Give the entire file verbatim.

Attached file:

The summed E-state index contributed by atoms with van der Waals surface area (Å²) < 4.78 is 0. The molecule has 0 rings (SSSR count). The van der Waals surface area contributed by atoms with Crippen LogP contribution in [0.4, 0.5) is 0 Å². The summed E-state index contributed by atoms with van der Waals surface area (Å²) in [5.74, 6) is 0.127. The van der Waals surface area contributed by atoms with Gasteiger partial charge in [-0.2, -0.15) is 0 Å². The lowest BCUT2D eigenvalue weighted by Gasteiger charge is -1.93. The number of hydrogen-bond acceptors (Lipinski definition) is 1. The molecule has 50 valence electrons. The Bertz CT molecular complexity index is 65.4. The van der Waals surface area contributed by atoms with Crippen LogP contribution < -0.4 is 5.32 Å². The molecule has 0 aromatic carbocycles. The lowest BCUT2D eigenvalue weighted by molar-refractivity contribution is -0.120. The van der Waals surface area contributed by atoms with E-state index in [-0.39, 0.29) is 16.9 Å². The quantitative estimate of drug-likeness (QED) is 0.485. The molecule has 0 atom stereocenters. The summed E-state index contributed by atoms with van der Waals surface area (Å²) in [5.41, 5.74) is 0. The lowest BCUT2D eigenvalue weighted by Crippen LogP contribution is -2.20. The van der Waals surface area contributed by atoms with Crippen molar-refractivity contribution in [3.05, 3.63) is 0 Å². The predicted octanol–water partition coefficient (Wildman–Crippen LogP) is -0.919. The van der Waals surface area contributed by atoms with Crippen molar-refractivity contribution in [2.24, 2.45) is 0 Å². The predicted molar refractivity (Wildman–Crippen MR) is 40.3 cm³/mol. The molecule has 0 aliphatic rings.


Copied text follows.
The summed E-state index contributed by atoms with van der Waals surface area (Å²) < 4.78 is 0. The molecule has 0 rings (SSSR count). The van der Waals surface area contributed by atoms with Crippen LogP contribution in [0.4, 0.5) is 0 Å². The summed E-state index contributed by atoms with van der Waals surface area (Å²) in [5.74, 6) is 0.127. The van der Waals surface area contributed by atoms with Gasteiger partial charge in [-0.2, -0.15) is 0 Å². The lowest BCUT2D eigenvalue weighted by Gasteiger charge is -1.93. The number of hydrogen-bond acceptors (Lipinski definition) is 1. The molecule has 50 valence electrons. The Bertz CT molecular complexity index is 65.4. The van der Waals surface area contributed by atoms with Crippen LogP contribution < -0.4 is 5.32 Å². The molecule has 0 aromatic carbocycles. The lowest BCUT2D eigenvalue weighted by molar-refractivity contribution is -0.120. The van der Waals surface area contributed by atoms with E-state index in [-0.39, 0.29) is 16.9 Å². The quantitative estimate of drug-likeness (QED) is 0.485. The molecule has 0 atom stereocenters. The summed E-state index contributed by atoms with van der Waals surface area (Å²) in [5.41, 5.74) is 0. The lowest BCUT2D eigenvalue weighted by Crippen LogP contribution is -2.20. The van der Waals surface area contributed by atoms with Crippen molar-refractivity contribution in [3.05, 3.63) is 0 Å². The predicted octanol–water partition coefficient (Wildman–Crippen LogP) is -0.919. The van der Waals surface area contributed by atoms with Crippen molar-refractivity contribution in [2.24, 2.45) is 0 Å². The predicted molar refractivity (Wildman–Crippen MR) is 40.3 cm³/mol. The molecule has 0 aliphatic rings.